You may not want to think about getting old, but eventually, we’re all going to be there. Preparation is key. We’re not qualified to give advice on investments or anything like that, but we’re definitely interested in ways that what you eat and drink can provide important building blocks for the future—yes, even as an adult.

For many, the part of aging that’s the scariest is the idea of your mind starting to go. Alzheimer’s is even more terrifying and sad—especially if you’ve watched a family member go through it, and you’ve known that person your whole life and watched them decline into someone you barely recognize.

Now, a new study in the American Journal of Preventive Medicine has found that eating baked or broiled fish—not fried, for reasons we’ll explain later—makes a demonstrable difference in brain areas associated with memory and cognition, according to the Atlantic.

Dr. Cyrus Raji is a resident radiologist at UCLA, and is also the lead researcher on this study. He says,

“If you eat fish just once a week, your hippocampus—the big memory and learning center—is 14 percent larger than in people who don’t eat fish that frequently. 14 percent. That has implications for reducing Alzheimer’s risk. If you have a stronger hippocampus, your risk of Alzheimer’s is going to go down.”

fish brain

Photo: American Journal of Preventive Medicine

The red and yellow areas in the image above are areas of the brain where people who eat fish once a week experience greater gray matter volumes. Dr. Raji went on, “In the orbital frontal cortex, which controls executive function, it’s a solid 4 percent. I don’t know of any drug or supplement that’s been shown to do that.”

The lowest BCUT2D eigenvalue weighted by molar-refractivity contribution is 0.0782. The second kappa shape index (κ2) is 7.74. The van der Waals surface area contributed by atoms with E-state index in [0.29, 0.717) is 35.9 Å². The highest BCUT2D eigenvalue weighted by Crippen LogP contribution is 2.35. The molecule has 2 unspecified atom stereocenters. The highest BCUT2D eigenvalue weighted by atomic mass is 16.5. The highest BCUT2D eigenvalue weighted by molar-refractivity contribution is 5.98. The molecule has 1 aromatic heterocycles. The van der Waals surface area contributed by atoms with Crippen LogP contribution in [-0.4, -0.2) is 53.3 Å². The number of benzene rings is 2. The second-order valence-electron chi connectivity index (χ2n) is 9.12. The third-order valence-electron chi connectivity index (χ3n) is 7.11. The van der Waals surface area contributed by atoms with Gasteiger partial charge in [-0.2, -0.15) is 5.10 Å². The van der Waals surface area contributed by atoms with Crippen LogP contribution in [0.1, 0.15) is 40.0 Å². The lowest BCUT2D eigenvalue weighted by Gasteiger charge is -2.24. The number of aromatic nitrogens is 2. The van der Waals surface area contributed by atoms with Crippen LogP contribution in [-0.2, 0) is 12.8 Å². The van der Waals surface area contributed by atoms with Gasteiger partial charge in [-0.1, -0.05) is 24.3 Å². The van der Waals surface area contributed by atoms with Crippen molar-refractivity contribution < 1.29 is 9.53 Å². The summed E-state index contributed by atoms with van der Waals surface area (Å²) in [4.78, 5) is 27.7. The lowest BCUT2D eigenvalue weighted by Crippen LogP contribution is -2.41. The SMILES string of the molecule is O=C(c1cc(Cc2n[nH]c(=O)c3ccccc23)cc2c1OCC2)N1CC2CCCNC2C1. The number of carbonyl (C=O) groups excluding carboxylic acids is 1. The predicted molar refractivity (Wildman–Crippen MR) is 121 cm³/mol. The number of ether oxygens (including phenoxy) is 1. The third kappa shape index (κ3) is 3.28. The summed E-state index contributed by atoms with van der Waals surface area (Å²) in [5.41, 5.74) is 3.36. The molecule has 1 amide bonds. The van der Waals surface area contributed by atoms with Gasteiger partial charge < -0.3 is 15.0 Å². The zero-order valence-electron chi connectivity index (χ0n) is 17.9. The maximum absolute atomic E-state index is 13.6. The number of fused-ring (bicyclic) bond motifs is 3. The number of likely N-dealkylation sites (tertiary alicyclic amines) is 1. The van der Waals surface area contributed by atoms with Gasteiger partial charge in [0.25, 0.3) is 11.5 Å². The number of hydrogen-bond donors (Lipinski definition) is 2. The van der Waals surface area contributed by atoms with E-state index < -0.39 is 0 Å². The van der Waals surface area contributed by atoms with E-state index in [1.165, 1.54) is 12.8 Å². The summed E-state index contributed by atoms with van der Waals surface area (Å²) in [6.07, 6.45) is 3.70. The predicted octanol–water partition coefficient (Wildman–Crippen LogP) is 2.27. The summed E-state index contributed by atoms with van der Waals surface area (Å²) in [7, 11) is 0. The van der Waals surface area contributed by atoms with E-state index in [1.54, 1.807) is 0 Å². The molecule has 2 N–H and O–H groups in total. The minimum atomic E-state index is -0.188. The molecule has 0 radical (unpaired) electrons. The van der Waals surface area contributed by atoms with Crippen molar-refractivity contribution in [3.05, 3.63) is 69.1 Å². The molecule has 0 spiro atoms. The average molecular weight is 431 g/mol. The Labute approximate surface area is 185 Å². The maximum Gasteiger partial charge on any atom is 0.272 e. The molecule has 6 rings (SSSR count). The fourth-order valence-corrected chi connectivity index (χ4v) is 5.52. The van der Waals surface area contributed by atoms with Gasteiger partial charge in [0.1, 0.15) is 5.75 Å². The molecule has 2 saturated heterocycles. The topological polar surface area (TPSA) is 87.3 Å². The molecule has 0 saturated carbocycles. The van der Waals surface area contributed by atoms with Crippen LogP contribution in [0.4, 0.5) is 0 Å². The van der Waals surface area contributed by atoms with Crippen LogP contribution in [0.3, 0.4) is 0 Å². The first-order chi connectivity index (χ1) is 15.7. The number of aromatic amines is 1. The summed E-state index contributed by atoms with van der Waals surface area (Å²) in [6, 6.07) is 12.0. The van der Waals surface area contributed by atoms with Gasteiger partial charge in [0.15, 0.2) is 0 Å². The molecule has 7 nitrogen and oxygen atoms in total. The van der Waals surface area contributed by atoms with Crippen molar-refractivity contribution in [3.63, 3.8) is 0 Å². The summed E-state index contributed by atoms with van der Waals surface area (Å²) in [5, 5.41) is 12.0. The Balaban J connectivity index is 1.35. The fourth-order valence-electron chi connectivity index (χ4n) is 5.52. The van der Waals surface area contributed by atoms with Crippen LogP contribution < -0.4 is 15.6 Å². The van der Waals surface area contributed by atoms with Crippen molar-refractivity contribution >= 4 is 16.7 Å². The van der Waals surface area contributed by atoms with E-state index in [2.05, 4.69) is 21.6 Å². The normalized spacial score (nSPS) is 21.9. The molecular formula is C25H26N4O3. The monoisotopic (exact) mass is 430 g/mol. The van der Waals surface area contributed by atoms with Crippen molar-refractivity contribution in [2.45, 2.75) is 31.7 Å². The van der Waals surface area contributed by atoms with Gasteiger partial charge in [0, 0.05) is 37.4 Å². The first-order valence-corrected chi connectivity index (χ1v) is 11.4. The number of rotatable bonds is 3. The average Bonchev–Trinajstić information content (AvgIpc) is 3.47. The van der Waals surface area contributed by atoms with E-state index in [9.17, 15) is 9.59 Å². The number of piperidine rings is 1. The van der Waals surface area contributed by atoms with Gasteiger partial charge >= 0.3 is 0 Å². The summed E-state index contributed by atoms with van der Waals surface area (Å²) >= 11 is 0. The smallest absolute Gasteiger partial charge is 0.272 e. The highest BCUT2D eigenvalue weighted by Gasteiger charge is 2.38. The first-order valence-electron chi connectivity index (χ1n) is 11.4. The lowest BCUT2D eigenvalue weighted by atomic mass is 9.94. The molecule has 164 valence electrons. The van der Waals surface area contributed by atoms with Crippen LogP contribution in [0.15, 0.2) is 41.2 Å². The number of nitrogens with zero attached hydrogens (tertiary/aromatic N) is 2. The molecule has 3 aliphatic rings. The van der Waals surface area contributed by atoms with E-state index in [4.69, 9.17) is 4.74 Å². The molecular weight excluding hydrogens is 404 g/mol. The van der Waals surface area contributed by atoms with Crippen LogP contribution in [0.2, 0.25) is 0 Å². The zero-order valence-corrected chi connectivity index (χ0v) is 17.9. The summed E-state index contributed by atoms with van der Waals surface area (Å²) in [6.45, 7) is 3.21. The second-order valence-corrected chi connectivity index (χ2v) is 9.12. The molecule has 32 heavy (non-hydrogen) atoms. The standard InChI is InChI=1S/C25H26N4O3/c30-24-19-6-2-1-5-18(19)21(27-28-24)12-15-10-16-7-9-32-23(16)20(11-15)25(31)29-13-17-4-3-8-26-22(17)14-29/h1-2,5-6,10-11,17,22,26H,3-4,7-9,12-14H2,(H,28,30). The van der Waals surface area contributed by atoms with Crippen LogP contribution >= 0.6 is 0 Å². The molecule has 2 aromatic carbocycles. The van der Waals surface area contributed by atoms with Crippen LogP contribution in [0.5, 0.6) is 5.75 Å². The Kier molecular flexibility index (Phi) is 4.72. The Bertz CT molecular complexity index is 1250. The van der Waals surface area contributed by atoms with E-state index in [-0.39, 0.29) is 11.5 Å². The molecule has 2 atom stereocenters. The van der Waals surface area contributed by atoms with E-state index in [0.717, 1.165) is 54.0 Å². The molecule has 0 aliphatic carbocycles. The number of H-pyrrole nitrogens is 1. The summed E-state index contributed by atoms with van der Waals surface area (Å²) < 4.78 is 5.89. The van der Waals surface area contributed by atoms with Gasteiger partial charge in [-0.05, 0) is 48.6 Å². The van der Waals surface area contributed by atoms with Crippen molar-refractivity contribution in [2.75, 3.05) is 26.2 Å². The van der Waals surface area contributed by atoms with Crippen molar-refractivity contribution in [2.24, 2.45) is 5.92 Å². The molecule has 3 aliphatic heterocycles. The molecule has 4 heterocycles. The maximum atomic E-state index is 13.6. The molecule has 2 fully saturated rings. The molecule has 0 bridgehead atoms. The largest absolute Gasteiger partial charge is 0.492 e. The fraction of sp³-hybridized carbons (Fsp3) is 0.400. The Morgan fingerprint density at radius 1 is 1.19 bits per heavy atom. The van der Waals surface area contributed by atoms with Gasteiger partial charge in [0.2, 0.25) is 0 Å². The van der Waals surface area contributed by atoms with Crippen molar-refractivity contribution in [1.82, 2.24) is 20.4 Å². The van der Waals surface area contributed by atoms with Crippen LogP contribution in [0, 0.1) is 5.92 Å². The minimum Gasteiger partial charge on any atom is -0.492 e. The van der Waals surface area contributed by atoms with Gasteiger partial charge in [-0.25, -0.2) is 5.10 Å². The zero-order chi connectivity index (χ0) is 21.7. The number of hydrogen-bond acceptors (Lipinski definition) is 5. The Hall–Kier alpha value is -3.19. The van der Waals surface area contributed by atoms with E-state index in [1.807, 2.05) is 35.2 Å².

What’s also interesting is that the group of researchers working on this project took omega-3 fatty acids into account. What they found was that levels of omega-3s in the blood did not necessarily correlate with increased gray matter volumes.

Dr James T. Becker, another member of the research team, elaborated:

“We did not find a relationship between omega-3 levels and these brain changes, which surprised us a little. It led us to conclude that we were tapping into a more general set of lifestyle factors that were affecting brain health of which diet is just one part.”

The Atlantic reports that a 2011 study in the journal Neurology found that elderly individuals with higher omega-3 levels in their blood had better cognitive function, and MRIs also showed larger associated gray matter volumes. A separate study, published in the December 2013 issue of Experimental Gerontology, also found that diets rich in omega-3s coupled with eating a lot of fruit and very little meat results in increased gray matter volume. Additional recent studies in Lancet Neurology and by the University of Pittsburgh School of Medicine agree.

While this new study doesn’t agree that omega-3 fatty acids are key, what does seem clear is that eating any kind of fish once a week is a good thing—just not fried. Interestingly, the reason for not frying fish goes back to those omega-3s. Dr. Raji explained, “Baked or broiled fish contains higher levels of omega-3s than fried fish because the fatty acids are destroyed in the high heat of frying, so we took that into consideration when we examined their brain scans.”

So basically, we don’t want to rule out the positive health effects of omega-3s as part of a healthy, brain-supporting diet just yet.

The key seems to be starting this good fish-eating habit relatively early in life. As Dr. Raji very bluntly told the Atlantic, “By the time you and I are in our 60s and we start worrying about Alzheimer’s, 80 million people in the United States are going to have it.”

As always, First We Feast has got your back. If you want to make incredible baked sea bass this weekend, check out our GIF Tutorial: How to Cook a Whole Fish, with Dave Pasternack.

[via the Atlantic, Design Trend]

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